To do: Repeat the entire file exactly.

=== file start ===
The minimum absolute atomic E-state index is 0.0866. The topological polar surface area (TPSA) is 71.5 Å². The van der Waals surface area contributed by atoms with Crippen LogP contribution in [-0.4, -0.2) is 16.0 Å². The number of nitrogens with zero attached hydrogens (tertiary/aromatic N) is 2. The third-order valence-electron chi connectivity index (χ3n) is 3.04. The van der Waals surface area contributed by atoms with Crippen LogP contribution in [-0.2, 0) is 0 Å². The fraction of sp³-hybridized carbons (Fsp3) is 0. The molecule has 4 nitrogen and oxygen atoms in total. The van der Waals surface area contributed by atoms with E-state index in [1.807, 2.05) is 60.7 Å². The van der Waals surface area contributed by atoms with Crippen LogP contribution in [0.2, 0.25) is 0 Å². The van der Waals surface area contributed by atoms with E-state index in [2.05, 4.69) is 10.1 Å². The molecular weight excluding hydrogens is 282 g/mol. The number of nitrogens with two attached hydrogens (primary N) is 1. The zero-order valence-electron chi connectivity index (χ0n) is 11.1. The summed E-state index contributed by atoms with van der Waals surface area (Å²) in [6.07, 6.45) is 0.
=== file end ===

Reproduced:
The minimum absolute atomic E-state index is 0.0866. The topological polar surface area (TPSA) is 71.5 Å². The van der Waals surface area contributed by atoms with Crippen LogP contribution in [-0.4, -0.2) is 16.0 Å². The number of nitrogens with zero attached hydrogens (tertiary/aromatic N) is 2. The third-order valence-electron chi connectivity index (χ3n) is 3.04. The van der Waals surface area contributed by atoms with Crippen LogP contribution in [-0.2, 0) is 0 Å². The fraction of sp³-hybridized carbons (Fsp3) is 0. The molecule has 4 nitrogen and oxygen atoms in total. The van der Waals surface area contributed by atoms with E-state index in [1.807, 2.05) is 60.7 Å². The van der Waals surface area contributed by atoms with Crippen LogP contribution in [0.2, 0.25) is 0 Å². The van der Waals surface area contributed by atoms with E-state index in [2.05, 4.69) is 10.1 Å². The molecular weight excluding hydrogens is 282 g/mol. The number of nitrogens with two attached hydrogens (primary N) is 1. The zero-order valence-electron chi connectivity index (χ0n) is 11.1. The summed E-state index contributed by atoms with van der Waals surface area (Å²) in [6.07, 6.45) is 0.